Biting is common among a third or more of toddlers and younger children. It is much less frequent as children grow older because they have learned alternative ways to manage distress.
Biting is an expression of anger or frustration that often occurs in stressful situations for that child such as trying to grab a toy or favorite possession at the same time as another child. Day care is a frequent setting for biting episodes, not only because children are in groups, which are often active and noisy, but also because transitions from one activity to another are frequent.
What to Do
Before biting occurs it is best to try to prevent the behavior by showing in role plays ways to manage difficult group situations.
A parent could use a doll house with action figures to make up possible stressful situations for the child and then role play positive ways to handle frustration and anger.
Once the child picks one or several ways of coping that suit him or her, then the parent can help the child practice it and encourage its use in day care and group settings. From that point on, the parent and child can modify the skill as necessary to cope with new stress.
If prevention has not worked then, a plan of action can include the following steps:
- Immediately, after a biting incident occurs, separate the biting child from the other children. With as few words as possible, tell the child emphatically and calmly that “biting is wrong,” and it must not be repeated.
- Once the child appears to have understood this message, then the adult should ask the child what happened to start the biting.This will almost always be about a struggle or immediate payback to another child for taking a toy or a possession or for pushing or shoving. Sometimes, it is the adult who gets bitten, because of trying to stop the struggle.Once the trigger for the biting is known, then the adult needs to tell the child that he/she needs another way to manage this frustration that is not hurtful. The child and adult can look at alternative coping strategies and select at least one. Once one is chosen by the child, it should be practiced multiple times during the next several days at the day care center and at home, using either direct role play with the staff, kids, parents, or doll house figures.The child should also apologize to the one he/she bit, whether it be another child or an adult. The day care or group setting should also be aware of the triggers that set off the biting and try to minimize those situations for the child. For example, if fighting over toys brought about the biting episode, then the day care should have a different way for that child to choose his/her toys.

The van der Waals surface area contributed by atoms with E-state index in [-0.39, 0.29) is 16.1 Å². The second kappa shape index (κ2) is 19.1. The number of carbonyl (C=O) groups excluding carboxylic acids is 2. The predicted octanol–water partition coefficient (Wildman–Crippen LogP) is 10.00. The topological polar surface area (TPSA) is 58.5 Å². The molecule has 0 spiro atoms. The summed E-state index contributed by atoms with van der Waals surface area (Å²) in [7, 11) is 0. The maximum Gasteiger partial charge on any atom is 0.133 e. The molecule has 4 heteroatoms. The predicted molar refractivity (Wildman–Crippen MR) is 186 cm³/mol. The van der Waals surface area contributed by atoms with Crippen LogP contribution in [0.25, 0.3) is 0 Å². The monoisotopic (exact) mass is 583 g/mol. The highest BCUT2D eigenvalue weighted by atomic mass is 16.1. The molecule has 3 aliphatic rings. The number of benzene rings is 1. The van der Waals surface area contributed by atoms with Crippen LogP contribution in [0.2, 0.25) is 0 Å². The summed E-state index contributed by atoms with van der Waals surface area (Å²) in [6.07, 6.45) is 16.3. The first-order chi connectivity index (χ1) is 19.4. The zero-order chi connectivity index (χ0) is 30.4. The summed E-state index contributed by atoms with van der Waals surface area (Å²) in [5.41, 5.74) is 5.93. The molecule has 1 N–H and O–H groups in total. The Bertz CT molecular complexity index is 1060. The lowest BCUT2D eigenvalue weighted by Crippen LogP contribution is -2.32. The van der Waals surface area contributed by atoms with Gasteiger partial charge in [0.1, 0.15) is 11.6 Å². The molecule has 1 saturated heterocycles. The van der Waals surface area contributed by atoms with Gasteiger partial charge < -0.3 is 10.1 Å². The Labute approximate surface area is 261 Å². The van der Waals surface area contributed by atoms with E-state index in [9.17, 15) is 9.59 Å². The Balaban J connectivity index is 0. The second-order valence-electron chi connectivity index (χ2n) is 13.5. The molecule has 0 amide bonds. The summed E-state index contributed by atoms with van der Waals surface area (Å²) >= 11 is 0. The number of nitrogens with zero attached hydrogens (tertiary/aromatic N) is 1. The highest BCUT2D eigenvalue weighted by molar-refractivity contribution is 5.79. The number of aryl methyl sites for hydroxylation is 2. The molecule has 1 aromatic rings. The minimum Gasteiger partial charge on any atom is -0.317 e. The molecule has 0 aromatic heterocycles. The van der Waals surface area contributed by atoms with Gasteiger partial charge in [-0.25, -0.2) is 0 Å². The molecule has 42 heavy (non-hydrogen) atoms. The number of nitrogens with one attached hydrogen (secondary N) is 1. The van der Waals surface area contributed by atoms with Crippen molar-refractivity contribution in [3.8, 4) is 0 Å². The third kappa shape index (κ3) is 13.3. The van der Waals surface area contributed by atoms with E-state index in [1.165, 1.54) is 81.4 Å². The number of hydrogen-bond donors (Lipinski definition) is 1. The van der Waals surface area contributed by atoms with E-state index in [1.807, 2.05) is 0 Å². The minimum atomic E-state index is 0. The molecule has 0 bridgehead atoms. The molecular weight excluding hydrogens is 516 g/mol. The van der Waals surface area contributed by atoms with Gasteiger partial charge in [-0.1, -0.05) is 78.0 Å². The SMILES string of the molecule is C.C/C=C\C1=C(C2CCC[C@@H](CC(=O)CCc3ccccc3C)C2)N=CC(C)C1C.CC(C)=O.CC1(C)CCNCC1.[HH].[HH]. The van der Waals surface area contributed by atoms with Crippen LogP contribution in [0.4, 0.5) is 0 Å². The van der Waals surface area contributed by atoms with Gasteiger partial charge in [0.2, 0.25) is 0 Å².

- Pay attention to the child who was bitten. The adult should talk to the child who was bitten to get his/her understanding what happened.After the adult acknowledges to the child that “biting” is wrong, then the child and adult should find ways to help the child manage his/her feelings about it. Then the adult should help transition the child to activities when he/she seems ready.It takes skill to know how much processing a child needs, but it is clear that too much runs the risk of having a child be afraid of group or day care activities, and too little, ignores the importance that being bitten means to a child. Each child is different, and so the adult who best knows the child is most likely to find the right balance between support and moving on.
- Inform and work with the parents of both the children. The interventions discussed above are likely to be ineffective, if not supported and contributed to, by the parents.For the parents of the child who has bitten another child, the day care needs to review the incident and the facilities actions, and the plan of prevention. Parent input and follow up should be part of the prevention plan.Also the day care needs to review the biting incident in terms of how the facility responded, how the child was supported, and how future episodes are to be prevented. Parent input and follow up are essential to help the child who was bitten continue successfully in day care and in his/her own development.
When these measures are not sufficient, it is usually advisable to consult with professional child therapists or counselors for further investigation and management.
What Not to Do
An Adult Should Never Bite a Child to “show how much it hurts.”
Children respond much more to what is done to them, than what is said to them. Biting a child in response to a child biting someone is a way of suggesting to the child that adults bite people when they are upset, leaving the child to believe that he should also.